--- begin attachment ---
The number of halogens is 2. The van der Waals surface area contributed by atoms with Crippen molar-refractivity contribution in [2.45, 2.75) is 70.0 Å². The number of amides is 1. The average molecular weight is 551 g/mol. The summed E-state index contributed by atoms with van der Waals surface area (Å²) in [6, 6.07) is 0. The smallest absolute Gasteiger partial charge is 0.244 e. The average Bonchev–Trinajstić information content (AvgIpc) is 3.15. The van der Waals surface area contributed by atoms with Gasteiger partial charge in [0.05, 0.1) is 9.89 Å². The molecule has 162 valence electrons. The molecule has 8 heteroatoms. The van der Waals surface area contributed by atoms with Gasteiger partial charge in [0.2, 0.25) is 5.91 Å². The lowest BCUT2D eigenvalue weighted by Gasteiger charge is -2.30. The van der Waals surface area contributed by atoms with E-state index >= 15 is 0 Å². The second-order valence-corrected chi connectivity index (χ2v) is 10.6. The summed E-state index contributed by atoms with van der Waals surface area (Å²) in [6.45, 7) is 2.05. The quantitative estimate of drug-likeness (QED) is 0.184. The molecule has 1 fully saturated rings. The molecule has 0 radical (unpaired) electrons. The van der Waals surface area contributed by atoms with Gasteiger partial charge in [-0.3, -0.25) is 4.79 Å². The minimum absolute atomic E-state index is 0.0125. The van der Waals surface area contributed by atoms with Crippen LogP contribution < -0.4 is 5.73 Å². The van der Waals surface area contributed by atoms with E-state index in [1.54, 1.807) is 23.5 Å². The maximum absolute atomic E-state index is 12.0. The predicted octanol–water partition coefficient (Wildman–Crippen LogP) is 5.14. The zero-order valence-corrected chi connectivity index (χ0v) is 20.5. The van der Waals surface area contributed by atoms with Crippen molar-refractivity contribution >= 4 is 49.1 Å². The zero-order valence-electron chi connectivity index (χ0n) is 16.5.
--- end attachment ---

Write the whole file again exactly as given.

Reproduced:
The number of halogens is 2. The van der Waals surface area contributed by atoms with Crippen molar-refractivity contribution in [2.45, 2.75) is 70.0 Å². The number of amides is 1. The average molecular weight is 551 g/mol. The summed E-state index contributed by atoms with van der Waals surface area (Å²) in [6, 6.07) is 0. The smallest absolute Gasteiger partial charge is 0.244 e. The average Bonchev–Trinajstić information content (AvgIpc) is 3.15. The van der Waals surface area contributed by atoms with Gasteiger partial charge in [0.05, 0.1) is 9.89 Å². The molecule has 162 valence electrons. The molecule has 8 heteroatoms. The van der Waals surface area contributed by atoms with Gasteiger partial charge in [0.2, 0.25) is 5.91 Å². The lowest BCUT2D eigenvalue weighted by Gasteiger charge is -2.30. The van der Waals surface area contributed by atoms with E-state index >= 15 is 0 Å². The second-order valence-corrected chi connectivity index (χ2v) is 10.6. The summed E-state index contributed by atoms with van der Waals surface area (Å²) in [6.45, 7) is 2.05. The quantitative estimate of drug-likeness (QED) is 0.184. The molecule has 1 fully saturated rings. The molecule has 0 radical (unpaired) electrons. The van der Waals surface area contributed by atoms with Gasteiger partial charge in [-0.3, -0.25) is 4.79 Å². The minimum absolute atomic E-state index is 0.0125. The van der Waals surface area contributed by atoms with Crippen LogP contribution < -0.4 is 5.73 Å². The van der Waals surface area contributed by atoms with E-state index in [1.54, 1.807) is 23.5 Å². The maximum absolute atomic E-state index is 12.0. The predicted octanol–water partition coefficient (Wildman–Crippen LogP) is 5.14. The zero-order valence-corrected chi connectivity index (χ0v) is 20.5. The van der Waals surface area contributed by atoms with Crippen molar-refractivity contribution >= 4 is 49.1 Å². The zero-order valence-electron chi connectivity index (χ0n) is 16.5.